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Thread: Coyote danger? (GDG)

  1. #31
    Senior Member Pals's Avatar
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    I think the problem is worse where there is no more country left, urban encroachment into habitat is a recipe for disaster. We are overloaded with yotes, more get taken out by cars then guns around here. I live in the boonies, lots of space and still they are constantly coming up to the yard from the wetland. Fair game Marvin-if they stay down there and eat geese we could call a truce. As it is-no animal gets to threaten my Weezie.

  2. #32
    Senior Member duk4me's Avatar
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    Quote Originally Posted by Pals View Post
    I think the problem is worse where there is no more country left, urban encroachment into habitat is a recipe for disaster. We are overloaded with yotes, more get taken out by cars then guns around here. I live in the boonies, lots of space and still they are constantly coming up to the yard from the wetland. Fair game Marvin-if they stay down there and eat geese we could call a truce. As it is-no animal gets to threaten my Weezie.
    I understand that Nancy. However, I'm betting Weezie isn't ever put in a position to be snatched. I'm not saying don't protect your territory at all. We are responsible to not put our pets in a position for that to happen. Give the Weezer a big kiss for me........not Bart. lol
    I have learned I need these dogs much more than they need me. Tim Bockmon

  3. #33
    Senior Member Pals's Avatar
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    True. I do the best I can to watch them, use the fenced area etc. Accidents happen and I feel for those who have lost their pets to mother nature. It sucks. Last month we were out in the yard and I see her crouch down funny-look up and imagine my surprise there flys an eagle. Beautiful bird. Small dogs went inside.

    Weezie is so kissable!!! Thanks Tim!!
    Last edited by Pals; 06-09-2013 at 04:04 PM.

  4. #34
    Senior Member Becky Mills's Avatar
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    Tim and Mr. Marvin,
    Normally I would agree with your live and let live approach but the coyotes here wreck havoc on calving heifers. The mama cows learn to keep them away but the heifers are a different story. And this is in a pasture bordered by a paved road on two sides. With high tensile electric fence around the pasture. This isn't just an economic concern but an animal care concern, too.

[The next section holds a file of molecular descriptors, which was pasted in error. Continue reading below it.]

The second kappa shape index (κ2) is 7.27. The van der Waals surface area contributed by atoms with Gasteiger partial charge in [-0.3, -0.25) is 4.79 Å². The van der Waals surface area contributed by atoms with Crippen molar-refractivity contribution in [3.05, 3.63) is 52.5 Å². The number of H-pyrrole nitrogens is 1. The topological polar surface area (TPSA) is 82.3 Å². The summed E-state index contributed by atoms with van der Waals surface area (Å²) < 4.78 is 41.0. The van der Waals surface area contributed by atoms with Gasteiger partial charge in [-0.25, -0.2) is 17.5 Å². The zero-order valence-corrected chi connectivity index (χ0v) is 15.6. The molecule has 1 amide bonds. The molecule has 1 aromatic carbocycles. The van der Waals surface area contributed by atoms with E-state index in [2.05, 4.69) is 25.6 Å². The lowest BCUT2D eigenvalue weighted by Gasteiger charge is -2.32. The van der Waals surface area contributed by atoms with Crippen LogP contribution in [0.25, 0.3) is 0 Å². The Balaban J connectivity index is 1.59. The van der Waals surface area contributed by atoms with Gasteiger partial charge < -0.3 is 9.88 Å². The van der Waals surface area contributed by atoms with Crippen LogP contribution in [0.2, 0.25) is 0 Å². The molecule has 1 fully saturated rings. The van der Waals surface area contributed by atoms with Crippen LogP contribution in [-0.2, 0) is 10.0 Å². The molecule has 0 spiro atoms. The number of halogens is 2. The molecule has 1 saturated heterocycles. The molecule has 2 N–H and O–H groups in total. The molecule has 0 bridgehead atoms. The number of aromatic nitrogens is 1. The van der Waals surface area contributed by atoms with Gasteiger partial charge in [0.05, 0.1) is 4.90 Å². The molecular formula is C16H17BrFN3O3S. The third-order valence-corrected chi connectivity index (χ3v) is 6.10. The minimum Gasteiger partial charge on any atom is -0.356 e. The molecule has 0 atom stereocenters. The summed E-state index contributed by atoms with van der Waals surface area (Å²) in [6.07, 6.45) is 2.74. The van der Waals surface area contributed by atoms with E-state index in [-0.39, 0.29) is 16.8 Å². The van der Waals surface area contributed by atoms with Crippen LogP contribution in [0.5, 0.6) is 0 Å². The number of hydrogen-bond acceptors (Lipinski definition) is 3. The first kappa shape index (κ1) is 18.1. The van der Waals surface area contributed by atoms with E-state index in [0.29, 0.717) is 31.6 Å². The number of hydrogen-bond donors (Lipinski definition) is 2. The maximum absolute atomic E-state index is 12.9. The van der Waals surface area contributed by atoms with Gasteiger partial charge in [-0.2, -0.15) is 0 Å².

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  5. #35
    Senior Member duk4me's Avatar
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    Quote Originally Posted by Becky Mills View Post
    Tim and Mr. Marvin,
    Normally I would agree with your live and let live approach but the coyotes here wreck havoc on calving heifers. The mama cows learn to keep them away but the heifers are a different story. And this is in a pasture bordered by a paved road on two sides. With high tensile electric fence around the pasture. This isn't just an economic concern but an animal care concern, too.
    Becky the cattle farmers need to get a donkey. We have more trouble here with the Mexican buzzards. Turkey buzzards have red heads and won't attack Mexican buzzards have grey wing tips and will take the eyes out. Sorry for the squeamish here.

    I guarantee put a female donkey in the field and no coyote will bother a calfing sp heifer. Definite herd protectors and cheap when you consider the cost of a calf.
    I have learned I need these dogs much more than they need me. Tim Bockmon

  6. #36
    Senior Member kcrumpy9's Avatar
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    We have to be careful the coyote is originally from the SW US and has expanded all over. They're opportunist and will take advantage of every opportunity they get. I saw somewhere that one of the densest population is in Chicago; Ohio State University is doing a research study on them. Just east of me Denison University is doing a study on them and they are not to be killed. Ridiculous if you ask me they need to be trimmed back.

  7. #37
    Senior Member Annette's Avatar